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In search of a cure for his eyes Reinick went to Italy in 1838 and returned in 1841. He married in 1844 and moved to Dresden—thus at more or less the same time as Robert and Clara Schumann—and spent the rest of his life in that town. During this time he published one of his most famous books for children—Illustriertes ABC-Buch (1845). From this year he came into regular contact with Schumann and became a close family friend. Schumann never set any more Reinick after 1840 but for a time in 1846 there was a talk of co-opting the poet as a librettist for Schumann’s opera Genoveva—based on Hebbel and Tieck. Schumann came to regard Reinick as an unsuitable collaborator for this project, complaining of his ‘Umständlichkeit’ or ‘long-windedess’. On a personal level the friendship seemed to have prospered with Reinick invited to be godfather to Schumann’s second son Ludwig in 1848. When the Schumanns left Dresden in 1850 Reinick penned an ornate (and yes, long-winded) poetic ode for the parting ceremony; it is clear from these words that he revered Schumann and idolized Clara in particular as a ‘fairy of sound’. There is no sign in this late work of the pithier lyrics that had made him a favourite of the lieder composers. Reinick did not long outlive the Schumanns move to Düsseldorf—the town where the poet-painter had done some of his best work. He died in Dresden on 17 February 1852—a few days before his forty-seventh birthday. Later literary evaluations have not been particularly kind to Reinick but a side of his poetry—that which hymned a timeless life on the banks of the Rhine informed by a gentle German nationalism, and the power of marital love—clearly appealed greatly to many song composers in the closing years of the Biedermeier age.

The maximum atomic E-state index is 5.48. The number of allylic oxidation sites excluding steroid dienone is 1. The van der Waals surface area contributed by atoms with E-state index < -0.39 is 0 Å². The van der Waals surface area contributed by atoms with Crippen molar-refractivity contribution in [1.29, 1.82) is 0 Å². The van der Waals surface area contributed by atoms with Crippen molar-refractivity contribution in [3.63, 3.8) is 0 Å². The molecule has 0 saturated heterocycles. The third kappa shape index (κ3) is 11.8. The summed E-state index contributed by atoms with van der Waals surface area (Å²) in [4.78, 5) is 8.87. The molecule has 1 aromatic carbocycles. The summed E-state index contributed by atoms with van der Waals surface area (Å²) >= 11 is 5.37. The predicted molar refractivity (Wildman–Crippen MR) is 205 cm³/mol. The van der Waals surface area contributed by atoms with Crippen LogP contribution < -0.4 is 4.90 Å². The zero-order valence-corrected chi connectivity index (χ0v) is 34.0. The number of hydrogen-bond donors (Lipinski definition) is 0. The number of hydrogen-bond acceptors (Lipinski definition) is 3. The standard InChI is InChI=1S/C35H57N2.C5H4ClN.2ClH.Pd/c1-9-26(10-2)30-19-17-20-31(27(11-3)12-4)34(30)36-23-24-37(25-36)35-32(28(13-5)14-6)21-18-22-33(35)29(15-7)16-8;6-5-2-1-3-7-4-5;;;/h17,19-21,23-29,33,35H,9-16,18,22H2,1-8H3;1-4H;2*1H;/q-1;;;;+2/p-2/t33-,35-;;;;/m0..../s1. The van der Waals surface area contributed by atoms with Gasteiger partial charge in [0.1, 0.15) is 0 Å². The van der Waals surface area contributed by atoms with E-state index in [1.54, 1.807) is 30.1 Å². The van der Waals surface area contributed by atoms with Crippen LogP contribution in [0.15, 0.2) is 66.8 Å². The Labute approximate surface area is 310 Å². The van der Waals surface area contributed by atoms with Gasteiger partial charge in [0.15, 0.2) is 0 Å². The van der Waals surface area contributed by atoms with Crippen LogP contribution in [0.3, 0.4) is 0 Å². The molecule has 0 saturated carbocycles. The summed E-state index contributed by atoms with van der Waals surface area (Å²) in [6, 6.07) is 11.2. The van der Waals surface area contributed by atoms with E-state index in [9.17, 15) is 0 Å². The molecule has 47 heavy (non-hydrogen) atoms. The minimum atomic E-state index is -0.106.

from notes by Graham Johnson ©